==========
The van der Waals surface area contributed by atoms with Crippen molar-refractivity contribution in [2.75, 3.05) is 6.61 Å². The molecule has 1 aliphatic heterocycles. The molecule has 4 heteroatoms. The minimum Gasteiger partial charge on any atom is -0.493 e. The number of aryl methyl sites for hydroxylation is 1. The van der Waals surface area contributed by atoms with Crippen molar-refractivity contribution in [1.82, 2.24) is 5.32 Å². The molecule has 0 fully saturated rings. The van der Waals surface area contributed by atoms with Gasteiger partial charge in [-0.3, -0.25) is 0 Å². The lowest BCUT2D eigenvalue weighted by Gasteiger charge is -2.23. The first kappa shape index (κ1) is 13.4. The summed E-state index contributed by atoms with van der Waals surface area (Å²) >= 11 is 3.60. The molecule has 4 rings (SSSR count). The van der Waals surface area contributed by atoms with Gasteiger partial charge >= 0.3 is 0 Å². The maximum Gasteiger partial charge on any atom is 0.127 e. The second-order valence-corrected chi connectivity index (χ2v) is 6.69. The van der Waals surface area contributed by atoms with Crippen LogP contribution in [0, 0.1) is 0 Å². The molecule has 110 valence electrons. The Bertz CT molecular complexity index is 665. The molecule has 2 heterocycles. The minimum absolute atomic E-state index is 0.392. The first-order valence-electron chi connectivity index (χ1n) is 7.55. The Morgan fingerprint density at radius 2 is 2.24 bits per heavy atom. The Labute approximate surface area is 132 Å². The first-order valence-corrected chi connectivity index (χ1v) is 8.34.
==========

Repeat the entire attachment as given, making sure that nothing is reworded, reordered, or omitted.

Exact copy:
The van der Waals surface area contributed by atoms with Crippen molar-refractivity contribution in [2.75, 3.05) is 6.61 Å². The molecule has 1 aliphatic heterocycles. The molecule has 4 heteroatoms. The minimum Gasteiger partial charge on any atom is -0.493 e. The number of aryl methyl sites for hydroxylation is 1. The van der Waals surface area contributed by atoms with Crippen molar-refractivity contribution in [1.82, 2.24) is 5.32 Å². The molecule has 0 fully saturated rings. The van der Waals surface area contributed by atoms with Gasteiger partial charge in [-0.3, -0.25) is 0 Å². The lowest BCUT2D eigenvalue weighted by Gasteiger charge is -2.23. The first kappa shape index (κ1) is 13.4. The summed E-state index contributed by atoms with van der Waals surface area (Å²) >= 11 is 3.60. The molecule has 4 rings (SSSR count). The van der Waals surface area contributed by atoms with Gasteiger partial charge >= 0.3 is 0 Å². The maximum Gasteiger partial charge on any atom is 0.127 e. The second-order valence-corrected chi connectivity index (χ2v) is 6.69. The van der Waals surface area contributed by atoms with Crippen LogP contribution in [0, 0.1) is 0 Å². The molecule has 110 valence electrons. The Bertz CT molecular complexity index is 665. The molecule has 2 heterocycles. The minimum absolute atomic E-state index is 0.392. The first-order valence-electron chi connectivity index (χ1n) is 7.55. The Morgan fingerprint density at radius 2 is 2.24 bits per heavy atom. The Labute approximate surface area is 132 Å². The first-order valence-corrected chi connectivity index (χ1v) is 8.34.